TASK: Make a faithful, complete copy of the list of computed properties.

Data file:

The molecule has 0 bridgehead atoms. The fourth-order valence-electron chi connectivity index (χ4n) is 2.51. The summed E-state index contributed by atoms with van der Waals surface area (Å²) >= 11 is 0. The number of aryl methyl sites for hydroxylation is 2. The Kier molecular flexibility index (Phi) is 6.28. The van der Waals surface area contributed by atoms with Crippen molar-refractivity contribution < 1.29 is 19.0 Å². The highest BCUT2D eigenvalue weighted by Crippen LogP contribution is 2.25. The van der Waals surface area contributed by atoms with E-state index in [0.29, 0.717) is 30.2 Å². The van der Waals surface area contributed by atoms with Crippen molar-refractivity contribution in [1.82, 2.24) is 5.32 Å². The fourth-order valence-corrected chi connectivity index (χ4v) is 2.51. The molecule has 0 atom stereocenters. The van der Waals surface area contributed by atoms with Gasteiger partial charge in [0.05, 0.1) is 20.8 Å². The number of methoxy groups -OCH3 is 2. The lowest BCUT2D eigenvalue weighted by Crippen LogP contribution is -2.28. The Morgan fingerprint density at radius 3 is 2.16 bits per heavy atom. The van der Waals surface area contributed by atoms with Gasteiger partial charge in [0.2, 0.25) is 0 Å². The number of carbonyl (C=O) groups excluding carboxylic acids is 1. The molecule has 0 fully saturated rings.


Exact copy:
The molecule has 0 bridgehead atoms. The fourth-order valence-electron chi connectivity index (χ4n) is 2.51. The summed E-state index contributed by atoms with van der Waals surface area (Å²) >= 11 is 0. The number of aryl methyl sites for hydroxylation is 2. The Kier molecular flexibility index (Phi) is 6.28. The van der Waals surface area contributed by atoms with Crippen molar-refractivity contribution < 1.29 is 19.0 Å². The highest BCUT2D eigenvalue weighted by Crippen LogP contribution is 2.25. The van der Waals surface area contributed by atoms with E-state index in [0.29, 0.717) is 30.2 Å². The van der Waals surface area contributed by atoms with Crippen molar-refractivity contribution in [1.82, 2.24) is 5.32 Å². The fourth-order valence-corrected chi connectivity index (χ4v) is 2.51. The molecule has 0 atom stereocenters. The van der Waals surface area contributed by atoms with Gasteiger partial charge in [0.05, 0.1) is 20.8 Å². The number of methoxy groups -OCH3 is 2. The lowest BCUT2D eigenvalue weighted by Crippen LogP contribution is -2.28. The Morgan fingerprint density at radius 3 is 2.16 bits per heavy atom. The van der Waals surface area contributed by atoms with Gasteiger partial charge in [0.2, 0.25) is 0 Å². The number of carbonyl (C=O) groups excluding carboxylic acids is 1. The molecule has 0 fully saturated rings.